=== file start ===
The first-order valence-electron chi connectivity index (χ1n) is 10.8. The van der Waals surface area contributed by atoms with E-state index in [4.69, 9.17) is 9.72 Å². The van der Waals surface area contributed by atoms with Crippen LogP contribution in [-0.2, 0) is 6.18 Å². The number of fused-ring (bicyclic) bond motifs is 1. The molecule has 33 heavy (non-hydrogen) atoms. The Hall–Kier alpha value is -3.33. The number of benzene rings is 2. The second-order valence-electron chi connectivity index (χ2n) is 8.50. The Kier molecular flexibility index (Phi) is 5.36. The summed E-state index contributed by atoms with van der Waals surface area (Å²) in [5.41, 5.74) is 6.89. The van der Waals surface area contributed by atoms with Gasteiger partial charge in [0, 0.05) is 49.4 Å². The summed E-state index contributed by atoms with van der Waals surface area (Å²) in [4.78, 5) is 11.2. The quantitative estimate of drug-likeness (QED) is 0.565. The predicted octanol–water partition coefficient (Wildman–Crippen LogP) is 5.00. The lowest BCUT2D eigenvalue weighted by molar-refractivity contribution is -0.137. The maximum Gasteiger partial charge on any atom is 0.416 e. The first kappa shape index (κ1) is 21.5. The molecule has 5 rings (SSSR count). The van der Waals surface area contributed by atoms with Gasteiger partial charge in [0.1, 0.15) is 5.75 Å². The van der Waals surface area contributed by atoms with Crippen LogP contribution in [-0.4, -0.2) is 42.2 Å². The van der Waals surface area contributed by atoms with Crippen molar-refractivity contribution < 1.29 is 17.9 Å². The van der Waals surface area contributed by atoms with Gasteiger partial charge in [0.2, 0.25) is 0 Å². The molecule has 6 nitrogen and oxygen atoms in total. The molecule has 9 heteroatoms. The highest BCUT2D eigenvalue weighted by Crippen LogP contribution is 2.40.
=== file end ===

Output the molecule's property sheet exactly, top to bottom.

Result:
The first-order valence-electron chi connectivity index (χ1n) is 10.8. The van der Waals surface area contributed by atoms with E-state index in [4.69, 9.17) is 9.72 Å². The van der Waals surface area contributed by atoms with Crippen LogP contribution in [-0.2, 0) is 6.18 Å². The number of fused-ring (bicyclic) bond motifs is 1. The molecule has 33 heavy (non-hydrogen) atoms. The Hall–Kier alpha value is -3.33. The number of benzene rings is 2. The second-order valence-electron chi connectivity index (χ2n) is 8.50. The Kier molecular flexibility index (Phi) is 5.36. The summed E-state index contributed by atoms with van der Waals surface area (Å²) in [5.41, 5.74) is 6.89. The van der Waals surface area contributed by atoms with Gasteiger partial charge in [0, 0.05) is 49.4 Å². The summed E-state index contributed by atoms with van der Waals surface area (Å²) in [4.78, 5) is 11.2. The quantitative estimate of drug-likeness (QED) is 0.565. The predicted octanol–water partition coefficient (Wildman–Crippen LogP) is 5.00. The lowest BCUT2D eigenvalue weighted by molar-refractivity contribution is -0.137. The maximum Gasteiger partial charge on any atom is 0.416 e. The first kappa shape index (κ1) is 21.5. The molecule has 5 rings (SSSR count). The van der Waals surface area contributed by atoms with Gasteiger partial charge in [0.1, 0.15) is 5.75 Å². The van der Waals surface area contributed by atoms with Crippen LogP contribution in [-0.4, -0.2) is 42.2 Å². The van der Waals surface area contributed by atoms with Crippen molar-refractivity contribution < 1.29 is 17.9 Å². The van der Waals surface area contributed by atoms with Gasteiger partial charge in [0.2, 0.25) is 0 Å². The molecule has 6 nitrogen and oxygen atoms in total. The molecule has 9 heteroatoms. The highest BCUT2D eigenvalue weighted by Crippen LogP contribution is 2.40.